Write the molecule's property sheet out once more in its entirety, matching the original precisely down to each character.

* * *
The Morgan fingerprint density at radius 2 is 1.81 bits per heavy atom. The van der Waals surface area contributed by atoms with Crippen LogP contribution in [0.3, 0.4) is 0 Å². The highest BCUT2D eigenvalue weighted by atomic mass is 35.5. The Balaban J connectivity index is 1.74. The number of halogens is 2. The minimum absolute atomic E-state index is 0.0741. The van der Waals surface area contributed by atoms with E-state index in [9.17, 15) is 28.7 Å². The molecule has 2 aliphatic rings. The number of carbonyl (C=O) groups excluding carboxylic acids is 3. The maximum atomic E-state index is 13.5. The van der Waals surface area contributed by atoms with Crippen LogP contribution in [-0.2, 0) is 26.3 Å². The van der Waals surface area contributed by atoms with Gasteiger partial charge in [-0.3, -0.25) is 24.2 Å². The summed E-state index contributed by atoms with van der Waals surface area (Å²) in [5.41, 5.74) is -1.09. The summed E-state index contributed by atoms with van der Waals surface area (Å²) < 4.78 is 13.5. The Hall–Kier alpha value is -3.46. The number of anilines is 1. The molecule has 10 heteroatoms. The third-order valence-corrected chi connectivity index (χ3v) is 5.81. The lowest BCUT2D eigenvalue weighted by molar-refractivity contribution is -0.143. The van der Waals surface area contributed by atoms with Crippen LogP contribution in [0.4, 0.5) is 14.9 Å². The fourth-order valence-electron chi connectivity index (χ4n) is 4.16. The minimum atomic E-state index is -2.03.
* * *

The Morgan fingerprint density at radius 2 is 1.81 bits per heavy atom. The van der Waals surface area contributed by atoms with Crippen LogP contribution in [0.3, 0.4) is 0 Å². The highest BCUT2D eigenvalue weighted by atomic mass is 35.5. The Balaban J connectivity index is 1.74. The number of halogens is 2. The minimum absolute atomic E-state index is 0.0741. The van der Waals surface area contributed by atoms with E-state index in [9.17, 15) is 28.7 Å². The molecule has 2 aliphatic rings. The number of carbonyl (C=O) groups excluding carboxylic acids is 3. The maximum atomic E-state index is 13.5. The van der Waals surface area contributed by atoms with Crippen LogP contribution in [-0.2, 0) is 26.3 Å². The van der Waals surface area contributed by atoms with Gasteiger partial charge in [-0.3, -0.25) is 24.2 Å². The summed E-state index contributed by atoms with van der Waals surface area (Å²) in [5.41, 5.74) is -1.09. The summed E-state index contributed by atoms with van der Waals surface area (Å²) < 4.78 is 13.5. The Hall–Kier alpha value is -3.46. The number of anilines is 1. The molecule has 10 heteroatoms. The third-order valence-corrected chi connectivity index (χ3v) is 5.81. The lowest BCUT2D eigenvalue weighted by molar-refractivity contribution is -0.143. The van der Waals surface area contributed by atoms with Crippen LogP contribution in [0.4, 0.5) is 14.9 Å². The fourth-order valence-electron chi connectivity index (χ4n) is 4.16. The minimum atomic E-state index is -2.03.